Last Updated: February 16, 2024, 1:35 pm by TRUiC Team

Should I Start an LLC for My Board Game Business?

Starting a limited liability company (LLC) for your board game business can provide several benefits. 

Most importantly, an LLC structure offers limited liability to its owners, which can protect their personal assets from lawsuits and creditors.

For a board game business, lawsuits can arise from things like copyright infringements, breach of contract disputes, and customers injuries that occur while using a board game. 

LLCs are also affordable, highly flexible (from a tax point-of-view), and can make your board game business seem more credible. 

Recommended: Use Northwest to form an LLC for $29 (plus state fees).

A close up of a vintage-looking board game

Do I Need an LLC for a Board Game Business?

LLCs are a simple and inexpensive way to protect your personal assets and save money on taxes.

You should form an LLC when there's any risk involved in your business and/or when your business could benefit from tax options and increased credibility.

LLC Benefits for a Board Game Business

By starting an LLC for your board game business, you can:

  • Protect your savings, car, and house with limited liability protection
  • Have more tax benefits and options
  • Increase your business’s credibility

Limited Liability Protection

LLCs provide limited liability protection. This means your personal assets (e.g., car, house, bank account) are protected in the event your business is sued or if it defaults on a debt.

Board game businesses will benefit from liability protection because of the risk of lawsuits for libel of other businesses, intellectual property claims, damage to property, and workplace injuries. 

Example 1: You hire an artist to assist you with the artwork of one of your new board games. After the project is not completed on time, you feel unsatisfied, and let the contracted artist know that you’re no longer happy with paying him the pre-agreed rate since this was based on a specified deadline. If they decide to sue you for breach of contract, your personal assets will remain protected regardless of whether any liability arises in court.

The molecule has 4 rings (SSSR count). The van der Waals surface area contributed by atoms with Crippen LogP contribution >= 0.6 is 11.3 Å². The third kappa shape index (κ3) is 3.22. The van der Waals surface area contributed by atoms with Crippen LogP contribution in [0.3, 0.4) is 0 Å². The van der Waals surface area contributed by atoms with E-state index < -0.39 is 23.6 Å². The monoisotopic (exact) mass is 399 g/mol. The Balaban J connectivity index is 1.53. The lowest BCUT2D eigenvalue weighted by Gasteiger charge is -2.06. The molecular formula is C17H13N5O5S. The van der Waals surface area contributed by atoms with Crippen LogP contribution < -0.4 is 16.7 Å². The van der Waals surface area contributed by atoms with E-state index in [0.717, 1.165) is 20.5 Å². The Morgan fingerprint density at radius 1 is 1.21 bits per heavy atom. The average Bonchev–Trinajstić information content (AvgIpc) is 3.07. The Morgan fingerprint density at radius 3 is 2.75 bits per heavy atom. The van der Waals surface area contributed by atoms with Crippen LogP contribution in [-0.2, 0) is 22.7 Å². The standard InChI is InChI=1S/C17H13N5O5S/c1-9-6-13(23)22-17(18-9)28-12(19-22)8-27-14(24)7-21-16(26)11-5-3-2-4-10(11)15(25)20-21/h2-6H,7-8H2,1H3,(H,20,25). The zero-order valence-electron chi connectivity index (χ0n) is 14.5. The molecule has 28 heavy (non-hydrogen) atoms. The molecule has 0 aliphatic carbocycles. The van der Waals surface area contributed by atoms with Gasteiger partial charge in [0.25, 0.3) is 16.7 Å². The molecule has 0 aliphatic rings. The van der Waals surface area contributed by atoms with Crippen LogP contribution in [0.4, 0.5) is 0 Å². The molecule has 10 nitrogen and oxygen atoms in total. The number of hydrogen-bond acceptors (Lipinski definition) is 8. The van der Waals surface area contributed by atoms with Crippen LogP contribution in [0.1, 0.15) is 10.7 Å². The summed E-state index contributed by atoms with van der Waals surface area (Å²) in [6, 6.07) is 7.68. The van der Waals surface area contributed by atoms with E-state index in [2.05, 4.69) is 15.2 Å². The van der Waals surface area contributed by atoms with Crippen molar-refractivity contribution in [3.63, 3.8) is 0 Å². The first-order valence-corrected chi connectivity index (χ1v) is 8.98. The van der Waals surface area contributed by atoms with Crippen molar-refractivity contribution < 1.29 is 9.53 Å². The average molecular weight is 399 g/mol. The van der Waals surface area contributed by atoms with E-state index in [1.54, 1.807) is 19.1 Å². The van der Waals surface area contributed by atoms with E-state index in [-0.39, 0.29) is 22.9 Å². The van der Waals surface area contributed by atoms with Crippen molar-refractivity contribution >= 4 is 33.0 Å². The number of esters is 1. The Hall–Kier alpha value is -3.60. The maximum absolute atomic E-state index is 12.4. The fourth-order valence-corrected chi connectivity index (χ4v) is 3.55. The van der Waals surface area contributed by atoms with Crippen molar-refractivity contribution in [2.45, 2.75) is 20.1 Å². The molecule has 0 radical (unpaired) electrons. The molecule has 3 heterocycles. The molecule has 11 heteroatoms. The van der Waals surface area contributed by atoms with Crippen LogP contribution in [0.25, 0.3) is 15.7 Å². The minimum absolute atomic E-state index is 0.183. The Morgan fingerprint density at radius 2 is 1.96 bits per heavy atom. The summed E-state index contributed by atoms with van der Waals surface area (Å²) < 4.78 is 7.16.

Example 2: When a customer’s child chokes on one of your board game’s oddly shaped die, you find yourself and your business facing a lawsuit. Since your business is registered as an LLC, you know that your personal assets will remain protected as long as it wasn’t your own actions that negligently caused the claimant harm.  

Example 3: You take on a large business loan to finance the trademarking and manufacturing of two new board games. If your revenue declines in the future and you end up having a hard time paying the loan back, you will not be held personally liable as long as you didn’t personally guarantee the loan. 

Example 4: Following the release of a new board game, a competitor sues your company claiming that the game infringes on copyrights they own.

An LLC will also protect your personal assets in the event of commercial bankruptcy or loan default.

To maintain your LLC's limited liability protection, you must maintain your LLC's corporate veil.

LLC Tax Benefits and Options for a Board Game Business

LLCs, by default, are taxed as a pass-through entity, just like a sole proprietorship or partnership. This means that the business's net income passes through to the owner's individual tax return. 

The business’s net income is then subject to income taxes (based on the owner's tax bracket) and self-employment taxes.

Sole proprietorships and partnerships are taxed in a similar way to LLCs, but they do not offer limited liability protection or other tax options.

S Corp Option for LLCs

An S corporation (S corp) is an IRS tax status that an LLC can elect. S corp status allows business owners to be treated as employees of the business (for tax purposes).

S corp tax status can reduce self-employment taxes and will allow business owners to contribute pre-tax dollars to 401k or health insurance premiums.

The S corp status requires that the business pay the employee-owner(s) a reasonable salary for the work they perform. 

In addition, the business might need to spend more on accounting, bookkeeping, and payroll services. To offset these costs, you'd need to be saving about $2,000 a year on taxes.

We estimate that if a board game business owner can pay themselves a reasonable salary and at least $10,000 in distributions each year, they could benefit from S corp status.

You can start an S corp when you form your LLC. Our How to Start an S Corp guide will lead you through the process.

Credibility and Consumer Trust

Board game businesses rely on consumer trust. Credibility plays a key role in creating and maintaining any business.

Businesses gain consumer trust simply by forming an LLC.

A growing business can also benefit from the credibility of an LLC when applying for small business loansgrants, and credit.

Northwest will start an LLC for you for just $29 (plus state fees).

How to Form an LLC